Instructional Material: Introduction to UAVs

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NOTE (Sept 2021): The TPP videos used as the Primary Instructional Material used in the first 5 units of this course are currently unavailable.  We understand the TPP is creating an updated version of this series.  In the meantime, please see Differentiated Instructional Material: ALTERNATIVE for resources you can use for these lessons.

The Primary Instructional Resource for this Lesson is TPP UAV Training Program Part 1:  Lesson 1

Note: As currently laid out, the TPP course is structured with a scope and sequence that logically follows the needs for a Part 107 (commercial drone operations) overview course.  However, we will be using their lessons out-of-sequence in some cases for our recreational drone operations over school propery based course.  The TPP site does not allow one to advance to a subsequent lesson until the quiz for the current lesson is successfully completed, which make skipping ahead or out-of-sequence awkward.  However, if your browser is set to accept cookies and you run through the course/quizzes once, you may then choose "Resume" and then use the "Menu" tab in the upper-right to resume at any point already completed.

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UPDATE: In October 2018, congress passed the FAA Re-authorization Act which repealed the Section 336 exemption under which recreational UAVs had operated.  The new rules were not in effect yet as the FAA needed time to implement these. In mid-May 2019, the FAA announced the beginning of this process:
https://www.faa.gov/news/updates/?newsId=93769

and the new rules are summarized on this FAA webpage:
 
The TPP Video pre-dates these changes, so some of the details presented are no longer correct. Please review these, but here are the key take-aways:
 
Registration
Recreational pilots are required to register any UAV weighing over 0.55lb if you fly OUTDOORS:
 
One NEW item is that your registration number must be on the outside of the aircraft, whereas previously you could put your number inside the battery compartment:
 
You are also required to carry proof of your registration with you.
 
Airspace Restrictions
BIG changes here.
The Bad News - teachers who do not have their Part 107 UAV Pilot License are now effectively grounded in controlled airspace. Use this map to identify controlled airspace in your area:
 
The numbers inside each box within the controlled airspace show the maximum altitude a UAV may fly in that area. HOWEVER, you must now have AUTHORIZATION to fly in these areas (not just provide notification to the airport as in the past) and currently the online authorization system (LAANC) is only available to Part 107 licensed pilots, not recreational users/teachers.  This is supposed to change by the end of the summer 2019, but until then, almost all controlled airspace is off limits to recreational users.  Once the LAANC system is updated for recreational users, the map above shows you the maximum altitude you will be able to fly at your school (likely by the fall of 2019).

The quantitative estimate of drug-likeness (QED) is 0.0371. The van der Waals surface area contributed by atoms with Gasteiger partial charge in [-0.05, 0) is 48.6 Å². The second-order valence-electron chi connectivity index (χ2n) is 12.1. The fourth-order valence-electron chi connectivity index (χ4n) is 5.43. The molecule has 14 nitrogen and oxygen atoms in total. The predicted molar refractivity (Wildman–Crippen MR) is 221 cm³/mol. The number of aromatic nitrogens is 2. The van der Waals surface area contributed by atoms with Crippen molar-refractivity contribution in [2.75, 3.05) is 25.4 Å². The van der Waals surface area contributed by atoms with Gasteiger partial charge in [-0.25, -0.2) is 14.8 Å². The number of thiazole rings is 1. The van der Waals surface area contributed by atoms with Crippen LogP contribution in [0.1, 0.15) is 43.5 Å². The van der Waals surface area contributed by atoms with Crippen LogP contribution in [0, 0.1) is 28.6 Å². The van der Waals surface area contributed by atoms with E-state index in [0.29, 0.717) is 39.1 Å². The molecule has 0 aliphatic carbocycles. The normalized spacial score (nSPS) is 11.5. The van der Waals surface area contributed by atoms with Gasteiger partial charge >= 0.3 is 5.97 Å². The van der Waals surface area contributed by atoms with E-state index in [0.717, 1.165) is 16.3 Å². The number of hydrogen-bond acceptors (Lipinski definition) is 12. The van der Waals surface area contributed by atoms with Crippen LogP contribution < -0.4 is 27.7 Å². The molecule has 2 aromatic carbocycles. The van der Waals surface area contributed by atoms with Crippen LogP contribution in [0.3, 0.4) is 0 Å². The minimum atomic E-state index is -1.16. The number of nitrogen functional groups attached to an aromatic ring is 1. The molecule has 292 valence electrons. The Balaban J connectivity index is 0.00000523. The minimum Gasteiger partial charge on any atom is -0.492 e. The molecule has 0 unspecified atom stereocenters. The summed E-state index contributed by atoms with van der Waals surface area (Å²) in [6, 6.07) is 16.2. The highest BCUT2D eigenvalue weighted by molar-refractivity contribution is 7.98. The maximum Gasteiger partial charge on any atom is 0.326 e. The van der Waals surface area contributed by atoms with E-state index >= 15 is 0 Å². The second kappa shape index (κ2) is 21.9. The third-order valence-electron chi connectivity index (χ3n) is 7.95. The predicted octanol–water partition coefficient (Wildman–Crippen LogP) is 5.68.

Note: the B4UFLY App has now been updated with these changes as of fall 2019.
 
The Good News - While authorization is now required in controlled airspace, the NOTIFICATION requirement in uncontrolled airspace has been ELIMINATED.  This means the 5 miles notification rings around every uncontrolled or private airport/heliport is no longer in effect.  You must, however, always follow the Recreational UAV Rules:
 
but you no longer need to notify airports outside those on the controlled airspace map above.
 
Aeronautical Knowledge Test

UPDATE (June 2021): Per the 2018 FAA Reauthorization Act, the mandatory Recreational UAS Safety Test (TRUST) in now in effectAll recreational flyers must pass an aeronautical knowledge and safety test and provide proof of test passage (the TRUST completion certificate) to the FAA or law enforcement upon request.  Several choices for test adminstrators for this free online course/test are avaialble on this site.  Teachers and students need complete this test before flying UAVs outdoors.

The TRUST is divided into two sections.  The first section provides you with the information needed to pass the test. The second section is a series of multiple choice questions. You cannot fail the test. If you answer a question incorrectly you will be provided with information on why the answer you chose was incorrect and will be prompted to try again.

Upon completion of the TRUST you will receive a completion certificate. The certificate never expires, however, if you lose your certificate you will need to re-take the test and obtain a new certificate.

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Material Type: 
Tutorial
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